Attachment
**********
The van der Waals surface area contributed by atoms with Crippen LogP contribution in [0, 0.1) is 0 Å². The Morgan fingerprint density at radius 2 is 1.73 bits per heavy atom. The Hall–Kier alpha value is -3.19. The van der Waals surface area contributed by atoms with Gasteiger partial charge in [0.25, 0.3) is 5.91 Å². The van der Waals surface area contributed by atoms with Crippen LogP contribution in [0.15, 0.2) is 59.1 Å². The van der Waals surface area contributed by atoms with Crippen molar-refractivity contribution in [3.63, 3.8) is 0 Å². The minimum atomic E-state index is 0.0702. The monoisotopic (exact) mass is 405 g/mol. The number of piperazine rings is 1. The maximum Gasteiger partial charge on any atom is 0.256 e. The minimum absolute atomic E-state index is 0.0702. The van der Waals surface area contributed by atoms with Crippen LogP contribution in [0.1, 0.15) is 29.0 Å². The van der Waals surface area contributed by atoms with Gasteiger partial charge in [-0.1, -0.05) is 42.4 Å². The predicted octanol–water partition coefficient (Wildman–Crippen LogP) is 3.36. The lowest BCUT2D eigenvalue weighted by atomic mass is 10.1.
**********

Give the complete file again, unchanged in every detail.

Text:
The van der Waals surface area contributed by atoms with Crippen LogP contribution in [0, 0.1) is 0 Å². The Morgan fingerprint density at radius 2 is 1.73 bits per heavy atom. The Hall–Kier alpha value is -3.19. The van der Waals surface area contributed by atoms with Gasteiger partial charge in [0.25, 0.3) is 5.91 Å². The van der Waals surface area contributed by atoms with Crippen LogP contribution in [0.15, 0.2) is 59.1 Å². The van der Waals surface area contributed by atoms with Crippen molar-refractivity contribution in [3.63, 3.8) is 0 Å². The minimum atomic E-state index is 0.0702. The monoisotopic (exact) mass is 405 g/mol. The number of piperazine rings is 1. The maximum Gasteiger partial charge on any atom is 0.256 e. The minimum absolute atomic E-state index is 0.0702. The van der Waals surface area contributed by atoms with Crippen LogP contribution in [0.1, 0.15) is 29.0 Å². The van der Waals surface area contributed by atoms with Gasteiger partial charge in [-0.1, -0.05) is 42.4 Å². The predicted octanol–water partition coefficient (Wildman–Crippen LogP) is 3.36. The lowest BCUT2D eigenvalue weighted by atomic mass is 10.1.